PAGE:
One day in 2003, I was invited to help June implement problem solving in her grade 8 classroom. She had never done problem solving with her students before, but with its prominence in the recently revised British Columbia curriculum, she felt it was time.
June, as it turned out, was interested in neither co-planning nor co-teaching. What she wanted from me was simply a collection of problems she could try with her students. The first one I gave her was a Lewis Carroll problem that I’d had much success with, with students of different grade levels: If 6 cats can kill 6 rats in 6 minutes, how many will be needed to kill 100 rats in 50 minutes?
June used it the next day. It did not go well. A forest of arms immediately shot up, and June moved frantically around the room answering questions. Many students gave up quickly, so June also spent much effort trying to motivate them to keep going. In general, there was some work attempted when June was close by and encouraging the students, but as soon as she left the trying stopped. This continued for the whole period.
The following day I was back with a new problem. The results were as abysmal as they had been on the first day. The same was true the third day. Over the course of three 40-minute classes, we had seen little improvement in the students’ efforts to solve the problems, and no improvements in their abilities to do so. So June decided it was time to give up.
I wanted to understand why the results had been so poor, so I stayed to observe June and her students in their normal routines. After three full days of observation, I began to discern a pattern. That the students were lacking in effort was immediately obvious, but what took time for me to realize was that the students were not thinking. More alarming was the realization that June’s teaching was predicated on an assumption that the students either could not or would not think.
Once I realized this, I proceeded to visit 40 other mathematics classes in a number of schools. In each class, I saw the same thing—an assumption, implicit in the teaching, that the students either could not or would not think. Under such conditions it was unreasonable to expect that students were going to be able to spontaneously engage in problem solving.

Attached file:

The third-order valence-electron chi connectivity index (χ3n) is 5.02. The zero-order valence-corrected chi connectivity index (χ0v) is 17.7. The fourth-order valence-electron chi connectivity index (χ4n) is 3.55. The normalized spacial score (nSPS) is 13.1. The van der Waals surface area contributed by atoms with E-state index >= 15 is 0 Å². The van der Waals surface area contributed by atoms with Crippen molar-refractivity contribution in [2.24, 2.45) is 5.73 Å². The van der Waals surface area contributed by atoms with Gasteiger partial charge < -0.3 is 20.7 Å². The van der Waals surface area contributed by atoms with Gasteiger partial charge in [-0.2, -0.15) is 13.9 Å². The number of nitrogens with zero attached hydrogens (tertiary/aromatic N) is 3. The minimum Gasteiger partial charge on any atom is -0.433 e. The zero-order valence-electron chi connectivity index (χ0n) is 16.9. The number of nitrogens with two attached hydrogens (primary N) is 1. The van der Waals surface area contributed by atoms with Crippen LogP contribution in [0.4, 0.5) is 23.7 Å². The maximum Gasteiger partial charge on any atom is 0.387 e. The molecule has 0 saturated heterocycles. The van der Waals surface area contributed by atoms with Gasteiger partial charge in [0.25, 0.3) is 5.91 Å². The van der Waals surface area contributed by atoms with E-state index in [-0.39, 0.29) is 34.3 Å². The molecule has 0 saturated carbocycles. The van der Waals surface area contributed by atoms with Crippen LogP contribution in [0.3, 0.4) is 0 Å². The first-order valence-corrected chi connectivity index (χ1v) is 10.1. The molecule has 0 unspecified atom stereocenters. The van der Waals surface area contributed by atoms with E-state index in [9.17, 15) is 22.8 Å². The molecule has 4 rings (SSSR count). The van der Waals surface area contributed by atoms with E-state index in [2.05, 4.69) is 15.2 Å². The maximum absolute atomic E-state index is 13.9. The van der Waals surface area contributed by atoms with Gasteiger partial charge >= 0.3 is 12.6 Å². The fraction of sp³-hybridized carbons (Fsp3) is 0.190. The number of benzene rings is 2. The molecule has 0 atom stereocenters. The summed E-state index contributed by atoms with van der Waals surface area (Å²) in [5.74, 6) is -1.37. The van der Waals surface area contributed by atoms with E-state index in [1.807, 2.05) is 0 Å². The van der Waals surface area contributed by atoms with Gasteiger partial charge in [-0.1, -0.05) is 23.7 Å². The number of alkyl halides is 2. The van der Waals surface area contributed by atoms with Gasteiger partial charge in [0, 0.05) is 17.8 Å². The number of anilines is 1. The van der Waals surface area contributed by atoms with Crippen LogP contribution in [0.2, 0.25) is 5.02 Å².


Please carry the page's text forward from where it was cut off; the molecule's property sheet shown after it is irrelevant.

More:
This motivated me to find a way to build, within these same classrooms, a culture of thinking. I wanted to build what I now call a thinking classroom—one that’s not only conducive to thinking but also occasions thinking, a space inhabited by thinking individuals as well as individuals thinking collectively, learning together, and constructing knowledge and understanding through activity and discussion.
Over 14 years, and with the help of over 400 K–12 teachers, I’ve been engaged in a massive design-based research project to identify the variables that determine the degree to which a classroom is a thinking or non-thinking one, and to identify the pedagogies that maximize the effect of each of these variables in building thinking classrooms. From this research emerged a collection of 14 variables and corresponding optimal pedagogies that offer a prescriptive framework for teachers to build a thinking classroom.
1. The type of tasks used: Lessons should begin with good problem solving tasks. In the beginning of the school year, these tasks need to be highly engaging, non-curricular tasks. Later these are gradually replaced with curricular problem solving tasks that then permeate the entirety of the lesson.
2. How tasks are given to students: As much as possible, tasks should be given verbally. If there are data, diagrams, or long expressions in the task, these can be written or projected on a wall, but instructions should still be given verbally.